Strawberries, melons and wild fruits such as wild apple, loquat, sorb tree and juneberry. Of course, the wide variety of nuts must not be missing.
Fruits and berries are historically the food of hunter-gatherers - gathering them in our modern-day society currently requires a major rethink, not least due to the fact that publicly accessible orchards are becoming increasingly rare. One way is to look for wild or forgotten fruit trees and fruit-bearing shrubs and to harvest and process what nature provides for free.
Another is to sow your own fruit trees and shrubs and grow them from seed. In some cities parks are slowly converted into self-sufficiency centers that provide year-round opportunity to stock up on apples, pears, cherries and plenty of wild fruit.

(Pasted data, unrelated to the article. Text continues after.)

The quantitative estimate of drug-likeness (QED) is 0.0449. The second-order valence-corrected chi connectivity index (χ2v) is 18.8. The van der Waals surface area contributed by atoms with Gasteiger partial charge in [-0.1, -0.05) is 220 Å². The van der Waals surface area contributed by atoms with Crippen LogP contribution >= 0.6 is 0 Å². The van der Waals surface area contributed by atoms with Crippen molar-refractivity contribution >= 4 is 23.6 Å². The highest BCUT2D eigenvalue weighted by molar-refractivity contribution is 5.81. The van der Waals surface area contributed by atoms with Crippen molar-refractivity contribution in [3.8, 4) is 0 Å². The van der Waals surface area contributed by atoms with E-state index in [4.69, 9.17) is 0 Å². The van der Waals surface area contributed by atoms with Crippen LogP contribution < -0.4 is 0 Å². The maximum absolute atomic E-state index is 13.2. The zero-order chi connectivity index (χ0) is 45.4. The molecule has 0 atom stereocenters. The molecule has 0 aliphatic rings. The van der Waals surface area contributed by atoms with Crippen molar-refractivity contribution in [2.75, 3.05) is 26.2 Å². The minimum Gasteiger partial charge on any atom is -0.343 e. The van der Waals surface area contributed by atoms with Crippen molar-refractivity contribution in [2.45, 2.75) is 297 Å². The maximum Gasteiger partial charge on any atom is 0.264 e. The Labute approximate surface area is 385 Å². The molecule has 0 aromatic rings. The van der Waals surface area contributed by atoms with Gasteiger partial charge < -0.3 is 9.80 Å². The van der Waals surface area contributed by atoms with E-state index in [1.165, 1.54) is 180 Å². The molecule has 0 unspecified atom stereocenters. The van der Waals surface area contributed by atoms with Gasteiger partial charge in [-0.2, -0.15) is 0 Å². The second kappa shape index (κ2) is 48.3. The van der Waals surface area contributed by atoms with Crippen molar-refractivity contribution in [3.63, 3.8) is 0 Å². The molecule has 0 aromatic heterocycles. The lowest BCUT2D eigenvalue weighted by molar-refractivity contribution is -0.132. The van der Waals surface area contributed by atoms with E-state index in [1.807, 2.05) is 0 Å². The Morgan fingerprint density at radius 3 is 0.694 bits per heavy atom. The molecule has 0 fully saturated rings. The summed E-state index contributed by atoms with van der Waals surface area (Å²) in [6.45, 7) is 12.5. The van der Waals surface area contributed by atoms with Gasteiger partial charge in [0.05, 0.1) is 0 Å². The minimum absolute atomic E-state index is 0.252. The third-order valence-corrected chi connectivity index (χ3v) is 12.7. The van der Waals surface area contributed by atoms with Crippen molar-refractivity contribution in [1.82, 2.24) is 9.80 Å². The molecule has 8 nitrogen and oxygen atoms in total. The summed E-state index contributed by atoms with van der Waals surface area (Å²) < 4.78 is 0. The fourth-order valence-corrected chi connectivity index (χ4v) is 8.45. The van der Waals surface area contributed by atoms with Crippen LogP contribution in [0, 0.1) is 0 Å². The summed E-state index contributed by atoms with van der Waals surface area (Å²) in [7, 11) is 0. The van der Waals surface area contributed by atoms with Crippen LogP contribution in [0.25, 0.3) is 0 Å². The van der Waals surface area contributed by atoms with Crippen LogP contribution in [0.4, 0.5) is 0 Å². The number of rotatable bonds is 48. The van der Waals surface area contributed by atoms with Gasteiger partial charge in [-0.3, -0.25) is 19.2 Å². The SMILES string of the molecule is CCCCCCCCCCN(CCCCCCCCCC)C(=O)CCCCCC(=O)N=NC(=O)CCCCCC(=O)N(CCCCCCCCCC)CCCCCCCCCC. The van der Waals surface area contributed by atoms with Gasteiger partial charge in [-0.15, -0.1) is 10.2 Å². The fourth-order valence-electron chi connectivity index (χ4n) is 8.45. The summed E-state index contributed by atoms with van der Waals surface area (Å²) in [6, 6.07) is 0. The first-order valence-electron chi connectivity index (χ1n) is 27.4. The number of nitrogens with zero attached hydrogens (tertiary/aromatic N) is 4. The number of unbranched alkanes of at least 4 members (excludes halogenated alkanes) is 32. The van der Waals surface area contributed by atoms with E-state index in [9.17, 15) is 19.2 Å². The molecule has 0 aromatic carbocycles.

Although nuts can be found in large quantities in nature in the fall, nut trees are also a favourite among garden trees. Typical nut varieties are hazelnut, walnut, peanut and almond. One of the lesser well known is the bladdernut, for example.
Strawberry seeds of white and red varieties and of wood strawberries, the wild strawberry type. Archaeological records show that strawberries were known as a food as early as the Stone Age, and attempts have been made in the Middle Ages to cultivate wood strawberries.
Tropical fruit is not a real botanical term, because the only shared characteristic of these plants is that they are not winter hardy and like warm climates. Some people also use the term exotic fruit or southern fruit to refer to these fruit species that grow in the tropics and subtropics.
Seeds of wild fruit trees. The term refers to all the wild fruit varieties which bear fruit, berries or nuts and were not or barely changed by human breeding. They are found most predominantly in nature, but they are also becoming increasingly popular for home gardens.